Recent efforts by NUS to bridge the inequality gap also coincide with a growing awareness among today’s youth of social injustice. There is even a word for this phenomenon — ‘wokeness’ — which has come to be a defining feature of the millennial generation.
For newer graduates, then, the undergraduate journey is where they each discover how they can best contribute to society.
“Higher education, to me, is not only about developing critical thinking skills, but about being world-ready to make a social impact in the world,” says Ms Siti Adriana Binte Muhamad Rasip (Arts and Social Sciences ’16). While pursuing her degree, the Political Science major and USP scholar participated in the CTPCLP, under which she initiated two projects. The first one sought to empower children and youths with special needs by making them ambassadors for animal welfare, while the second project involved a research attachment to the Ministry of Social and Family Development’s Social Service Office @ Tampines.
Inspired by her undergraduate experience, Ms Adriana, 24, is now a Community Social Worker at the South Central Community Family Service Centre. “I would like to make an impact in empowering lower-income families and lifting them out of poverty,” she says. And she is not the only one wanting to make a difference: in November 2017, the Chua Thian Poh Community Leadership Centre (CTPCLC) was established through Mr Chua’s second gift of $5m to NUS to fund the next phase of development. With a physical space in UTown that aims to become a focal point for community development activities on campus, the CTPCLC plans to double its current annual intake to 80 students — and enlarge the pool of future community leaders.
NAMES TO REMEMBER
Here is just a smattering of NUS alumni who have gone on to become distinguished leaders in their respective fields:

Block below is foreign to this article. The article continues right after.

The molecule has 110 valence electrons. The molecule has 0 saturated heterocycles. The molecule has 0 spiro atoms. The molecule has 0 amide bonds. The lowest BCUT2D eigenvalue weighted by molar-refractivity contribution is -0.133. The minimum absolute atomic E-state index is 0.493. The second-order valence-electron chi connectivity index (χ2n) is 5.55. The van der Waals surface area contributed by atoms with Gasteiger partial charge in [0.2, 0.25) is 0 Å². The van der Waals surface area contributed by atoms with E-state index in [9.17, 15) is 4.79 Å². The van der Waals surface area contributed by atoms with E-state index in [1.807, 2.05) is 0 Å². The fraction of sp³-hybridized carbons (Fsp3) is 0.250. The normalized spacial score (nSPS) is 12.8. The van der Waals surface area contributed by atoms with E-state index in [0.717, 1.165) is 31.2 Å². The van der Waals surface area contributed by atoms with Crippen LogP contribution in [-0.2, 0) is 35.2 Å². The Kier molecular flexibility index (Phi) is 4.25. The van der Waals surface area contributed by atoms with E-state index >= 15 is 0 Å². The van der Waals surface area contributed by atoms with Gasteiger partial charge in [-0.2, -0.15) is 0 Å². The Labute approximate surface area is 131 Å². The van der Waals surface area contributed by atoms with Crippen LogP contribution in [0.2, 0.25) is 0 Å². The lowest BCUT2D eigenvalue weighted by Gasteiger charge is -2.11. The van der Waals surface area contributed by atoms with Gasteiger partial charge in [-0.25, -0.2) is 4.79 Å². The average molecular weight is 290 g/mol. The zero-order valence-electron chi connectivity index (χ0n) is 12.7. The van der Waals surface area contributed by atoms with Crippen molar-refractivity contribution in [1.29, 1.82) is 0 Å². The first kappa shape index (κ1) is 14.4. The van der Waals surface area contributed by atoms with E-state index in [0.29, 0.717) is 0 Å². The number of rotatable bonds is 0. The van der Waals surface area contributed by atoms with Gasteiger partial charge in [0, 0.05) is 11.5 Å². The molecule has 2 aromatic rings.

- Dr Noeleen Heyzer (Arts and Social Sciences ’71), former Under-Secretary-General of the United Nations (2007–2014)
- Mr Quek Siu Rui (Business ’12), Mr Lucas Ngoo (Engineering ’13) and Mr Marcus Tan (Business ’11), co-founders of Carousell that was listed by Forbes as one of ‘20 Startups To Watch In 2016’
- Dr Neo Mei Lin (Science ’09), marine biologist and conservationist selected as a World Economic Forum Young Scientist (Class of 2016) and TED Fellow (Class of 2017)
- Dr Balaji Sadasivan (Medicine ’79), former Chairman of the Executive Board of the World Health Organization (2007–2010)
- The Honourable the Chief Justice Sundaresh Menon (Law ’86), current Chief Justice of Singapore
- Dr Yaacob Ibrahim (Engineering ’80), current Minister for Communications and Information, Minister-in-charge of Muslim Affairs and Minister-in-charge of Cyber Security, Singapore
MAINTAINING THE MOMENTUM
No one harbours any illusions about how tough the task facing the new NUS President is, least of all Prof Tan Eng Chye himself (read our interview with him on pages 18-19). He will undoubtedly come across challenges in trying to balance the priorities of the different faculties, programmes and student organisations, and preparing students for a future without knowing what changes are around the corner.
But the good news is that NUS has been down this road before, albeit not at such a rapid pace of change. NUS has always had competent, visionary leaders, and a solid succession plan to ensure a smooth transition each time someone new inhabits the Office of the President. So if history is any indication, the University and its students are in good hands.